Monty Koludrovic (former executive chef at Sydney venues Icebergs and The Dolphin) and his wife, Jaci (ex-pastry chef at The Dolphin and Icebergs), arrived in LA with just enough time to get comfortable before coronavirus struck. Their time in the US has also been rocked by another huge event – the reignition of the Black Lives Matter movement.

A couple of weeks ago, Koludrovic watched on CCTV as looters (not believed to be connected to the BLM movement) broke down the door of the West Hollywood cafe, Strings of Life, he and Jaci had just opened in partnership with fellow Aussies Grant Smillie and David Combes, owners of one of LA’s coolest restaurants, EP & LP. Koludrovic is behind the menu and Jaci is on baked goods. In October their new restaurant, Grandmaster Recorders, will land. By all accounts the cafe is going swimmingly.

“I haven’t been part of an opening where there’s such unanimously positive feedback,” Koludrovic tells Broadsheet. “I think people appreciate that it’s different and it’s not just [playing to] what you think it should be doing, or trying to meet the market all the way. We’re doing what we believe in, and there’s something to be said for that.”

Strings of Life (named after an album by Detroit producer and techno pioneer Derrick May) wasn’t meant to be an “Aussie” cafe – but Koludrovic says the LA press has drawn that bow anyway. In reality, the cafe takes a little bit of inspiration from everywhere. On the extremely Australian end of the spectrum are Jaci’s Vegemite-and-cheese croissants, and a coconut and raspberry cake-loaf hybrid dressed to look like fairy bread.

“It got developed because we discovered the kids were gluten and dairy intolerant,” says Koludrovic, who left the Icebergs family at the end of last year. “We thought that’d be a good thing to put in our little [pastry] cabinet. It’s a fun dish. For people who know fairy bread it’s got nostalgia, even though it’s not shitty white bread with butter and sprinkles. But if people get excited about stuff we make, regardless of who we attract, the happier we are.”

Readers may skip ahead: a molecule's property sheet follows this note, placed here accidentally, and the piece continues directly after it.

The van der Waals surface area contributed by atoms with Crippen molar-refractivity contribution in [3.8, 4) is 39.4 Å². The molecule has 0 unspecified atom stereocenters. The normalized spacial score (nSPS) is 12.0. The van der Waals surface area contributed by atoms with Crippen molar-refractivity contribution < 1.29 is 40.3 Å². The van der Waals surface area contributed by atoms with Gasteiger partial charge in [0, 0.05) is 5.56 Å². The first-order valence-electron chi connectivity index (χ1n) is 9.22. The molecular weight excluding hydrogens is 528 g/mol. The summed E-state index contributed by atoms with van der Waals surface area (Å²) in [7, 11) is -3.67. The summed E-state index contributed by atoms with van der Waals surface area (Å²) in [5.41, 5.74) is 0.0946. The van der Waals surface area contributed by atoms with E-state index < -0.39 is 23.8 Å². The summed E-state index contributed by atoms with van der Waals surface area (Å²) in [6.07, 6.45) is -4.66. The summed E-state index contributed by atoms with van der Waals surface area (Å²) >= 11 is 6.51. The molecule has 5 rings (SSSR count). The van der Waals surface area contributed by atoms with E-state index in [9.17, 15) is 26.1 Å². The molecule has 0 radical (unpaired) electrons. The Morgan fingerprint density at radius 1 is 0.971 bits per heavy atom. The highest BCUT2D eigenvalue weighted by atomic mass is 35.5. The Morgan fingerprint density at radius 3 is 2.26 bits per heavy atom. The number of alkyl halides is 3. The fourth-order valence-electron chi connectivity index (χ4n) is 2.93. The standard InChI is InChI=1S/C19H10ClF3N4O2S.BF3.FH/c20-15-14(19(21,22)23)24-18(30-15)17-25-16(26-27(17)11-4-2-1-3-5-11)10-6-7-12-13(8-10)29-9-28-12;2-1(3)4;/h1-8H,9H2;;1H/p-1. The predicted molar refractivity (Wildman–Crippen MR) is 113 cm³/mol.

There are also sausage rolls (“it is quite funny because Americans have zero concept of what that is”), the delightfully named “jaffingtons” (gluten-free orange lamingtons), and coffee from Melbourne-founded, California-based roasters Common Room. Like any cafe worth its salt in LA, where the cuisine is heavily influenced by Latin America, there’s a breakfast burrito, this one with shiitake mushrooms. And, with CBD (cannabidiol) legal in California since 2018, the cafe can sell drinks laced with cannabinoid oil.

Another nod to American tastes is the “everything” bagel potato cake, also gluten free, served with smoked salmon, cream cheese and everything-bagel seasoning. “At the bagel shops they do poppyseed bagels, they do sesame-seed bagels, they do onion bagels, they do garlic bagels, and while those are getting coated and trayed up, what they collect becomes the bagel seasoning. That gave birth to an everything bagel, which has a little bit of all of them,” says Koludrovic.

While the cafe is all well and good, the main event will be Grandmaster Recorders, a restaurant and bar “bang-smack in Hollywood”, slated to open in October (global pandemic allowing). The site is a heritage-listed former recording studio of the same name, which has seen the Red Hot Chili Peppers, Kanye West, Beck and Queens of the Stone Age pass through its doors.

The studio will be converted into a bar space called Studio 71, while the factory, which once manufactured recording equipment, will become the restaurant. Grandmaster will also have a rooftop looking out toward the Hollywood sign and Hollywood Hills.

“[Hollywood’s] gone through lots of different stages – from being the glitz and glamour, to something quite gritty,” says Koludrovic. “It had a big crime problem for a while, a bit of homelessness. And now it’s going through that period of resurrection, and there’s some pretty big players moving their headquarters back in. It’s a bit of a rebirthing stage for Hollywood. It’s exciting being part of the rebirthing of such an iconic part of the world.”